Suggested team rules:

Never throw an object in disgust.
Never walk on the field.
Never be late for practice.
Answer the coach with a Yes, Sir or No Sir
Never question an umpires call.
Never sit or lay down on the field during timeouts.
Properly warm-up before every practice and game.

Suggested Team Slogans:

Expect to WORK...Expect to WIN!
A Season with a Reason
There is no I in TEAM
Work More, Win More
Work Like a Champion

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Wednesday, May 18, 2011

Baseball Batting Tips for Coaches - How to Improve Your Players' Swings

Baseball Batting Tips for Coaches - How to Improve Your Players' Swings
By guest author: John B. Miller

Many baseball batting coaches claim to have "mastered" the art of the baseball swing. I do not claim to be a "know all" baseball coach or expert. I coach a local little league team and I would like to share four simple batting tips that have helped my team.

Tip 1. Coach your players to shorten up their swing. A compact swing is desired because it focuses and directs all of the swing's power into the ball. By shortening up the swing, it does not give the player time to waste on a long swooping swing that disperses all of the swing's power before hitting the ball.

Tip 2. Instruct your players to swing slightly up. It is important to swing slightly up because the pitcher's mound is raised above the batter's box. A perfectly level swing will actually cause the batter to hit a ground ball at best. By instructing your players to swing in a slight upward motion, beautiful line drivers are ensured to follow. Warning: make sure your players do not over exaggerate the swinging up motion. This will result in fly balls which will easily be caught and discourage your players.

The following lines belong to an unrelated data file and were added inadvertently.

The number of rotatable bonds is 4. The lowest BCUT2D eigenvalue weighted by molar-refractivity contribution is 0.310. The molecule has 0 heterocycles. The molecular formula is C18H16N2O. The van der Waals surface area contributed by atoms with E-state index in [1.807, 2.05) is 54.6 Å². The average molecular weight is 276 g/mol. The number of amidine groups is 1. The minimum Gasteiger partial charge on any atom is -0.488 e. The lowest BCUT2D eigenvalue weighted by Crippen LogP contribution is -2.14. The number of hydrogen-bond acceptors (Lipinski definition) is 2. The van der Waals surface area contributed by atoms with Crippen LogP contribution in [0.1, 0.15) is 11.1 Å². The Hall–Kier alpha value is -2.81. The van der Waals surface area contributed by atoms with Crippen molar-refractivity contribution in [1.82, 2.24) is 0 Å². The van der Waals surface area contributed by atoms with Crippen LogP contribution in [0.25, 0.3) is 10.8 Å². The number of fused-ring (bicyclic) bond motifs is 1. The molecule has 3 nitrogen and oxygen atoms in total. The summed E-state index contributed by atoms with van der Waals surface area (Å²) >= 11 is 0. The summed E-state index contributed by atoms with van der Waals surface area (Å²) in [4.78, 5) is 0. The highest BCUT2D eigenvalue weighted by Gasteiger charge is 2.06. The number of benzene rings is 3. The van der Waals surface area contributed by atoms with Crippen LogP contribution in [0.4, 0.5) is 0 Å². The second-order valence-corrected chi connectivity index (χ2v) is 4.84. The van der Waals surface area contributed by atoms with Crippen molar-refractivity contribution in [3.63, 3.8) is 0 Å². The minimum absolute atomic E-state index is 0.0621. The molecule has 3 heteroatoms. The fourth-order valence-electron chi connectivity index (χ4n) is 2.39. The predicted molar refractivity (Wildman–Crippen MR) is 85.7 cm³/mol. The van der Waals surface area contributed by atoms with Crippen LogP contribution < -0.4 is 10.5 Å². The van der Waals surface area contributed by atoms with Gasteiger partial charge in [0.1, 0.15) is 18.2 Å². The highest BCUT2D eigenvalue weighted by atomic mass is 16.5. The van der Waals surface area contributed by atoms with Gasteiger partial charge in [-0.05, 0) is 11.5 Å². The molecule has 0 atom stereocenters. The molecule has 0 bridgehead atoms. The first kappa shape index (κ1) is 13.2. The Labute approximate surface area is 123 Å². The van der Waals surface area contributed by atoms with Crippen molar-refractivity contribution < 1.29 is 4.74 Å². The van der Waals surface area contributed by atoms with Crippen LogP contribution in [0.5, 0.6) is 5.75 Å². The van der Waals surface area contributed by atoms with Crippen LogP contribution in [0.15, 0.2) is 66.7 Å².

Tip 3. Make solid contact with the ball! It may be difficult for your players to feel the proper sensation of solidly hitting a ball with an aluminum bat. For this reason I would recommend having a few practices using wooden bats. The use of wooden bats will allow your players to feel the proper sensation of a solidly hit ball. Once they learn this feeling, transition your players back to aluminum bats, and tell your players to try to emulate the same feeling they had when using the wooden bats.

Tip 4. Lastly, consistency is king! Once you coach your players proper swing technique and form, you must coach consistency. This is the most important step! A technically sound swing may take months or even years to achieve. This hard work can be for nothing if your players cannot learn to swing with proper form in a consistent manner. It is important that you first strip your players of the years of bad habits and poor technique before drilling in consistency. You don't want your players repeating bad habits! Once correct form and technique is coached, drill in consistency!

Follow these four simple batting tips and you should see an improvement in your players' swings.

John is a little league baseball coach who works with players between the ages of 11 and 13.
In just a few short seasons as a coach, John was able take his previously winless team to a recreational baseball league championship. He writes about the baseball drills his team works on